Back in May of 2018, Microsoft made a big splash by announcing the Surface Hub 2. The hardware was the follow-up to the successful Surface Hub but the company was pushing the software and hardware in an ambitious new direction.
The new hardware had two key features, it rotated 90 degrees and that you could link multiple displays together as tiles. With a high-resolution display, USB-C, a high-end processor, and a lot more packed into the modern display, there was a lot of excitement around Microsoft s more-affordable conference room display.
But as the narrative continued in the weeks and months ahead, Microsoft backtracked a little bit and said that they would actually ship two second-generation hubs, the 2S and 2X. The 2S removed some of the hallmark features of the 2X, like rotating display and tiling, but kept the overall look and feel of the previously announced Surface Hub 2.
Which brings us to today where people familiar with the company’s plans have indicated that Microsoft has canceled or significantly delayed the Surface Hub 2X and that it will not be shipping as previously announced. In fact, if you go back and look at the announcement, Microsoft has pulled the Surface Hub 2 video and other assets related to the 2X have been scrubbed as well.
I reached out to Microsoft for a comment regarding the 2X, and here is what they had to say: “We have an ongoing dialogue with our customers on Hub and are working to align the roadmap to best meet their needs. The top two priorities for Hub in 2020 are deploying the 85” device and rolling out an OS update that includes many top features customers have been requesting since Surface Hub 2S launched, including improving IT integration, deployment and management capabilities at no cost for all version 1 Hubs and Hub 2S devices. We’ll have more to share in the coming months.”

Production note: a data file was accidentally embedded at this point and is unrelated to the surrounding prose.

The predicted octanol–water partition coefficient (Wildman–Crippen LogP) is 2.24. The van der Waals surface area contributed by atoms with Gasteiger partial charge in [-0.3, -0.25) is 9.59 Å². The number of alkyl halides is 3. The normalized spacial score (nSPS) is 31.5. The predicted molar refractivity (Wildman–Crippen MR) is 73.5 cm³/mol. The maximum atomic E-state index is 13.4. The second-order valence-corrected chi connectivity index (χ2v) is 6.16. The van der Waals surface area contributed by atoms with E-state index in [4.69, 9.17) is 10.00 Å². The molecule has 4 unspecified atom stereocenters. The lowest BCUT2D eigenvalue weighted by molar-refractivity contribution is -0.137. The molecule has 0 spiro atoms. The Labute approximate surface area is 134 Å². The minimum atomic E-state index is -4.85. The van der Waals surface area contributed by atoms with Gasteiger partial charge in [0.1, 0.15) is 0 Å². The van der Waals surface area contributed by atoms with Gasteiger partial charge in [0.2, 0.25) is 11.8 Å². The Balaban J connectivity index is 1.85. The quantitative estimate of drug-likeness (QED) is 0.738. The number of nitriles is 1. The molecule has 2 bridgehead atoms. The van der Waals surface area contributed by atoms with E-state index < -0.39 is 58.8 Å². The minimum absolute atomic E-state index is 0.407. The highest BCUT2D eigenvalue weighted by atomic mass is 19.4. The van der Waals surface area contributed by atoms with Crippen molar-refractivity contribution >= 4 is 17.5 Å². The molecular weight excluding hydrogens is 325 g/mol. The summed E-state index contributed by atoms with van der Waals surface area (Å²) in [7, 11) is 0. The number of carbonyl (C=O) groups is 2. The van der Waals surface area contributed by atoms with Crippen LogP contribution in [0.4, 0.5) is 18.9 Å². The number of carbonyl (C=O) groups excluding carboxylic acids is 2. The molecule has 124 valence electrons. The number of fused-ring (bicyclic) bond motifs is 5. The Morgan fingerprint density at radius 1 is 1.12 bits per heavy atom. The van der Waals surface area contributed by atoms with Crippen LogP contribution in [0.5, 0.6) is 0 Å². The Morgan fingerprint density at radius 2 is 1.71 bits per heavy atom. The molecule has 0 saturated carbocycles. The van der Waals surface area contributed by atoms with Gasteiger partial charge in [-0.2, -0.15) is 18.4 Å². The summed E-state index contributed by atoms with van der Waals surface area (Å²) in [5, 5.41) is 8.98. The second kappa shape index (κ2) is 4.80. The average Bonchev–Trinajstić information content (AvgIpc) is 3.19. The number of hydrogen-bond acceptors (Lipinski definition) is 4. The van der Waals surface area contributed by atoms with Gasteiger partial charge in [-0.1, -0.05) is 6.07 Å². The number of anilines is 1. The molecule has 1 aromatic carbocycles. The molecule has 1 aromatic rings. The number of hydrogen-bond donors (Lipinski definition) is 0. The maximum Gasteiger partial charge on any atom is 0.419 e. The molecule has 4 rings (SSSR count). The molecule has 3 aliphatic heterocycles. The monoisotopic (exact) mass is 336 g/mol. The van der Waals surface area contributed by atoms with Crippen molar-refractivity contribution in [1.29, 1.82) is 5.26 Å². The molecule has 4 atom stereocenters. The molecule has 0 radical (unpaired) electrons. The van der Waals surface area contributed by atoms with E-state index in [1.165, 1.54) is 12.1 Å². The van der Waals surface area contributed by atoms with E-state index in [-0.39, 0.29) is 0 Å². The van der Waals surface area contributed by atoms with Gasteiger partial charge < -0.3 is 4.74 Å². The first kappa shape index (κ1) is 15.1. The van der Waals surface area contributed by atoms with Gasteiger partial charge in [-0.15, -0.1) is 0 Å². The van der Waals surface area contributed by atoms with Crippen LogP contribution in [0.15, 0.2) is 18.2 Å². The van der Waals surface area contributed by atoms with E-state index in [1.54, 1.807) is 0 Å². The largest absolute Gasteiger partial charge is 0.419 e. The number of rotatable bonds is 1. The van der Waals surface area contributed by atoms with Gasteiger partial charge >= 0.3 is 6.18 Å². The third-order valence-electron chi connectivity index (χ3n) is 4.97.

The Surface Hub remains a key component of the Surface family and the 2S will not be going away anytime soon. One potential reason cited by those familiar with the company’s plans for the cancellation is that the development of WCOS, Windows Core OS, is not going as smoothly as expected which is causing delays for some implementations.
For those who were looking to buy a Hub 2X, you will now be pushed towards purchasing a 2S as it will retain the majority of the features of the 2X. But if you were holding out for a display that you could rotate with your finger, for now, you are out of luck.